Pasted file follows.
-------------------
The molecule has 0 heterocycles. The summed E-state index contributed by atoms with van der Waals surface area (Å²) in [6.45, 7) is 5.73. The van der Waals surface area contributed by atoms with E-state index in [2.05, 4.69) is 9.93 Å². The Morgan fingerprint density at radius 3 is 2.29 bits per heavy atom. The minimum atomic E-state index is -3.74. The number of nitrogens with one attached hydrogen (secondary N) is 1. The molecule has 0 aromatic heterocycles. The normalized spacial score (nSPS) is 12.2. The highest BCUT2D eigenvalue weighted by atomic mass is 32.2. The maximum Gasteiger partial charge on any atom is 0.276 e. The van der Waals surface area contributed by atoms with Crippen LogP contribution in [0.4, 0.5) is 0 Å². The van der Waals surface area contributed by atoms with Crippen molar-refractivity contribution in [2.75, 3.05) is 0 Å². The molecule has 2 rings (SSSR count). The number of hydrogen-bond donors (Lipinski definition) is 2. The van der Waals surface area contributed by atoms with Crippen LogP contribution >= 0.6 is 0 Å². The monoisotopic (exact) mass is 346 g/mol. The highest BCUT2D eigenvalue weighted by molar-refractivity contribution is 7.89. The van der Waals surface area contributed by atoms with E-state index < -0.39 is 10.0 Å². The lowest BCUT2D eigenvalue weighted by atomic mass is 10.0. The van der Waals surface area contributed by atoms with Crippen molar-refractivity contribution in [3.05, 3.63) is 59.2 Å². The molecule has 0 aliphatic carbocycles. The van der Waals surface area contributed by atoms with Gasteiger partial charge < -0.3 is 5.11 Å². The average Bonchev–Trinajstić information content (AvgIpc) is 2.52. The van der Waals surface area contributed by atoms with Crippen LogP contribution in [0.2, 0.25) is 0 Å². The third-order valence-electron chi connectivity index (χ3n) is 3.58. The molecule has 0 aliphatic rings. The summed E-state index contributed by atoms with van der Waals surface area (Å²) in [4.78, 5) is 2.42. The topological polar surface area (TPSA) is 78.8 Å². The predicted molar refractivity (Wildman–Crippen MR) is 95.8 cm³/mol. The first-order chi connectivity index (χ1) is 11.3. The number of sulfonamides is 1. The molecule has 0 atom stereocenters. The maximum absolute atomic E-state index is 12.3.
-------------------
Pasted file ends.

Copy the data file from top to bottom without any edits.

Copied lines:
The molecule has 0 heterocycles. The summed E-state index contributed by atoms with van der Waals surface area (Å²) in [6.45, 7) is 5.73. The van der Waals surface area contributed by atoms with E-state index in [2.05, 4.69) is 9.93 Å². The Morgan fingerprint density at radius 3 is 2.29 bits per heavy atom. The minimum atomic E-state index is -3.74. The number of nitrogens with one attached hydrogen (secondary N) is 1. The molecule has 0 aromatic heterocycles. The normalized spacial score (nSPS) is 12.2. The highest BCUT2D eigenvalue weighted by atomic mass is 32.2. The maximum Gasteiger partial charge on any atom is 0.276 e. The van der Waals surface area contributed by atoms with Crippen LogP contribution in [0.4, 0.5) is 0 Å². The van der Waals surface area contributed by atoms with Crippen molar-refractivity contribution in [2.75, 3.05) is 0 Å². The molecule has 2 rings (SSSR count). The number of hydrogen-bond donors (Lipinski definition) is 2. The van der Waals surface area contributed by atoms with Crippen LogP contribution >= 0.6 is 0 Å². The monoisotopic (exact) mass is 346 g/mol. The highest BCUT2D eigenvalue weighted by molar-refractivity contribution is 7.89. The van der Waals surface area contributed by atoms with E-state index < -0.39 is 10.0 Å². The lowest BCUT2D eigenvalue weighted by atomic mass is 10.0. The van der Waals surface area contributed by atoms with Crippen molar-refractivity contribution in [3.05, 3.63) is 59.2 Å². The molecule has 0 aliphatic carbocycles. The van der Waals surface area contributed by atoms with Gasteiger partial charge < -0.3 is 5.11 Å². The average Bonchev–Trinajstić information content (AvgIpc) is 2.52. The van der Waals surface area contributed by atoms with Crippen LogP contribution in [0.2, 0.25) is 0 Å². The third-order valence-electron chi connectivity index (χ3n) is 3.58. The molecule has 0 aliphatic rings. The summed E-state index contributed by atoms with van der Waals surface area (Å²) in [4.78, 5) is 2.42. The topological polar surface area (TPSA) is 78.8 Å². The predicted molar refractivity (Wildman–Crippen MR) is 95.8 cm³/mol. The first-order chi connectivity index (χ1) is 11.3. The number of sulfonamides is 1. The molecule has 0 atom stereocenters. The maximum absolute atomic E-state index is 12.3.